flower pots under douglas fir

Asked August 6, 2019, 2:28 PM EDT

Over the years I have planted petunias in pots & put them around a doug fir that grows up through my deck. Every year about this time they start to get a white, powdery look and small holes in the leaves and they quit blooming. Is there an insect in the doug fir that could be doing this? I see earwigs and potato/pill bugs. Would there be a better choice of flower for my deck pots next year? Thank you! Lynn

Clackamas County Oregon

1 Response

It is not a matter of which plants to plant under a fir tree since they are potted plants and not planted directly in the ground. It is more of an issue of following the specific plant’s care instructions. For example, petunias prefer full sun and will produce the most flowers if they get it. They can survive in partial sun as long as they get 5 to 6 hours of direct light every day. If your petunias are in the shade, that might be your problem for the lack of blooming.

Powdery mildew fungi attack petunias with a display of easy-to-recognize symptoms. When fungus attacks, powder-like spots of a mold-like substance forms on plant surfaces in addition to the formation of white fruiting bodies, or growths, that become black. Symptoms occur on leaves, stems and flowers. Appearing most prevalently in drier climates and warm temperatures as well as in damp, shaded conditions, powdery mildew is controllable through cultural management by watering your petunias early in the morning so water doesn’t sit on the leaves, avoiding overhead irrigation, and removing and destroying affected plant parts to prevent further spread of the fungus. Employ the use of a botanical fungicide like neem oil for lower toxicity. Make applications once every one to two weeks during the growing season.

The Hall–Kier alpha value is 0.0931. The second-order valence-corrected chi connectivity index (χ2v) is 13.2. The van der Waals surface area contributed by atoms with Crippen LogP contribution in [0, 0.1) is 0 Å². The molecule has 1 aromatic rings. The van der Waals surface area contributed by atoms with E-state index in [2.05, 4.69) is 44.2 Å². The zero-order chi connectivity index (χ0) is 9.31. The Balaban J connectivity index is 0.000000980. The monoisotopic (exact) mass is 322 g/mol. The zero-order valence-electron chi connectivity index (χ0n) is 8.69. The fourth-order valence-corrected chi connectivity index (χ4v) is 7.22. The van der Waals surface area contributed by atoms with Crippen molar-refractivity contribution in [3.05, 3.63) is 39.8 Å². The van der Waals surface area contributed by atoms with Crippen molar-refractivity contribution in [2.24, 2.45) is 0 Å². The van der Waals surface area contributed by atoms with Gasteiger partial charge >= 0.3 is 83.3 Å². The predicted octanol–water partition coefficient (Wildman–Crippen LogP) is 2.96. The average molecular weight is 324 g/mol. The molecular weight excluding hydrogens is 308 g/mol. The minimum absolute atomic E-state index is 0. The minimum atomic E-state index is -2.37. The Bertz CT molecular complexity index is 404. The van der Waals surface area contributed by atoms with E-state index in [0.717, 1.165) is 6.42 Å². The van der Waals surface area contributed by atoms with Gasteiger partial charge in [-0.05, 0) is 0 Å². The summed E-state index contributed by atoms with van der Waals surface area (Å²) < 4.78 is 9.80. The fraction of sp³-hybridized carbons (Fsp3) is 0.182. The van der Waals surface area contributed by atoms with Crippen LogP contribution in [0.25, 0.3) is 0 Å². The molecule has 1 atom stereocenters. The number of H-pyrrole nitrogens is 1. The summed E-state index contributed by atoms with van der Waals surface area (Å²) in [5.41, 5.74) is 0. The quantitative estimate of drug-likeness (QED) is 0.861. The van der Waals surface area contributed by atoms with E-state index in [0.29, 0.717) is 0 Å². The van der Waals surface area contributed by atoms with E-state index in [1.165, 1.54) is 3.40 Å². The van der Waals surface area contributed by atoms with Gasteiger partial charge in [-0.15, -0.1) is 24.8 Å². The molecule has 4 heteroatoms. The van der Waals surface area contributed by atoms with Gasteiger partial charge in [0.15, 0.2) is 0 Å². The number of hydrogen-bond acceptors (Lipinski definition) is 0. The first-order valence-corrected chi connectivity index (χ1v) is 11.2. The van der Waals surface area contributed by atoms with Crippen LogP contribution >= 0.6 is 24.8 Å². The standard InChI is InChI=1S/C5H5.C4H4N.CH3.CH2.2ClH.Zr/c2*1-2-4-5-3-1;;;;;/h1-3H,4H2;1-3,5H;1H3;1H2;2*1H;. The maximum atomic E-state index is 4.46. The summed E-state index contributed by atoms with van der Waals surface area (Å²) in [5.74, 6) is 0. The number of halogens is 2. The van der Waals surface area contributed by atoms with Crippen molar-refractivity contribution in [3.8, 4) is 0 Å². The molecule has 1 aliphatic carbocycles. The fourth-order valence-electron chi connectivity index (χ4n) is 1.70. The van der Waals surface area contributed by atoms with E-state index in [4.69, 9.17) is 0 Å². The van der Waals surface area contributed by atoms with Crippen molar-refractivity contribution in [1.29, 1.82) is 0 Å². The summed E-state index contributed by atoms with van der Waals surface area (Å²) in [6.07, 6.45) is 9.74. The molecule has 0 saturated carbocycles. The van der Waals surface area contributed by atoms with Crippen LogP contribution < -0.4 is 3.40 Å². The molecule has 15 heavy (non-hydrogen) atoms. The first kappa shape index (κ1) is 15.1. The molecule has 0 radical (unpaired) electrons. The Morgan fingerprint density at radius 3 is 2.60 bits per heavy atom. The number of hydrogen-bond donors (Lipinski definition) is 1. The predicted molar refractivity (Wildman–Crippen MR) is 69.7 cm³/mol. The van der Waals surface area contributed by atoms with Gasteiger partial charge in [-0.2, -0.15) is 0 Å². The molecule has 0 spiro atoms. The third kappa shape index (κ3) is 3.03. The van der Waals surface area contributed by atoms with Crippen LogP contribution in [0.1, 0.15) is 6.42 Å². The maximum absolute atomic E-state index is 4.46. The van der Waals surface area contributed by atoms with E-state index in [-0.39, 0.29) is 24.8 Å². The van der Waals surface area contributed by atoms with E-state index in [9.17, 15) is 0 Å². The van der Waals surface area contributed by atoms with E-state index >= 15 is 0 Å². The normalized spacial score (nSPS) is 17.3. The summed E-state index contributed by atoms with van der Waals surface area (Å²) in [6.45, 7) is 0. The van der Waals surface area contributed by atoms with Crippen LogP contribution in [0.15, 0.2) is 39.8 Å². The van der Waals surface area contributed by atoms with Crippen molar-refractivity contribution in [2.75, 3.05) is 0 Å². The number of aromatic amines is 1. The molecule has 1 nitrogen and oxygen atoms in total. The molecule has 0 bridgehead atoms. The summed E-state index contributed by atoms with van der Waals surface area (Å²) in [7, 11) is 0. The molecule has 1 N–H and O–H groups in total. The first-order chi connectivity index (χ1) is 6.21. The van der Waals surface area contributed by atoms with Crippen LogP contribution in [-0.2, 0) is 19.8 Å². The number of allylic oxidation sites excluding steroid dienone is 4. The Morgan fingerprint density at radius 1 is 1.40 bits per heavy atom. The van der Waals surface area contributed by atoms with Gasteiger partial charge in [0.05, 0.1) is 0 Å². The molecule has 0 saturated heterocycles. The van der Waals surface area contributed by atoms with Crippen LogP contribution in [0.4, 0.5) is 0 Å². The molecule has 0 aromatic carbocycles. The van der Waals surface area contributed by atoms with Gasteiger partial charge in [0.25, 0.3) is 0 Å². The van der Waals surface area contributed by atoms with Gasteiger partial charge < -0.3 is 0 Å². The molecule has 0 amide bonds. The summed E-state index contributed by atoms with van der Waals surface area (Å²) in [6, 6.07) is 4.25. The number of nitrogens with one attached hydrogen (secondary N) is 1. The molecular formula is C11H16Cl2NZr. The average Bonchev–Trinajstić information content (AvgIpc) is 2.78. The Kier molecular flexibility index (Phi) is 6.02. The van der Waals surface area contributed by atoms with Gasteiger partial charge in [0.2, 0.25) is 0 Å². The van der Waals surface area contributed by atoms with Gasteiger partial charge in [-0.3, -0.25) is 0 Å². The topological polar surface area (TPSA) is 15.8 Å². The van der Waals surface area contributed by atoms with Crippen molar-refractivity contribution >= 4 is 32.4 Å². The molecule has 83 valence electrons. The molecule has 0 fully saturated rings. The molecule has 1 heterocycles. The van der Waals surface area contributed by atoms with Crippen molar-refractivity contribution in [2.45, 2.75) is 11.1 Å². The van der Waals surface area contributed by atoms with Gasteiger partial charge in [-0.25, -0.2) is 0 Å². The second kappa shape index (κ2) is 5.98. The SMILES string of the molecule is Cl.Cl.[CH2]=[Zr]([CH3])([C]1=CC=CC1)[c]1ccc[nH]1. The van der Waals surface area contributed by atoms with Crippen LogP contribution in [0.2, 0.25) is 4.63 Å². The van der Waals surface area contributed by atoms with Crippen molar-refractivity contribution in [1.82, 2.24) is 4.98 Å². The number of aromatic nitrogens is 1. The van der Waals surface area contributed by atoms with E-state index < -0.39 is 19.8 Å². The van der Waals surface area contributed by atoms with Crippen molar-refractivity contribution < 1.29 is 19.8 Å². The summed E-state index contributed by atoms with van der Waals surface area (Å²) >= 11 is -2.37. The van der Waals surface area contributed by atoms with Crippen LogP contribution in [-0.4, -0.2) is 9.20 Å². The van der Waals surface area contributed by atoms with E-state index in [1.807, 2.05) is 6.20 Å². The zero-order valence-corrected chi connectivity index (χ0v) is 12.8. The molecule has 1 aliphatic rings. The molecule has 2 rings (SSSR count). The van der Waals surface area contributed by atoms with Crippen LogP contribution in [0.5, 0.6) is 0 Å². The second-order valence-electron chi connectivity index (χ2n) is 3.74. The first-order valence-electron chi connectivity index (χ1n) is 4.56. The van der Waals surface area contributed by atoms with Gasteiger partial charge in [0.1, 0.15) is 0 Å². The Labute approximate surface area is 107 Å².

Also for preventative measures do not reuse your potting soil and clean the pots. Please refer to this Iowa State University article.

Good luck and happy gardening.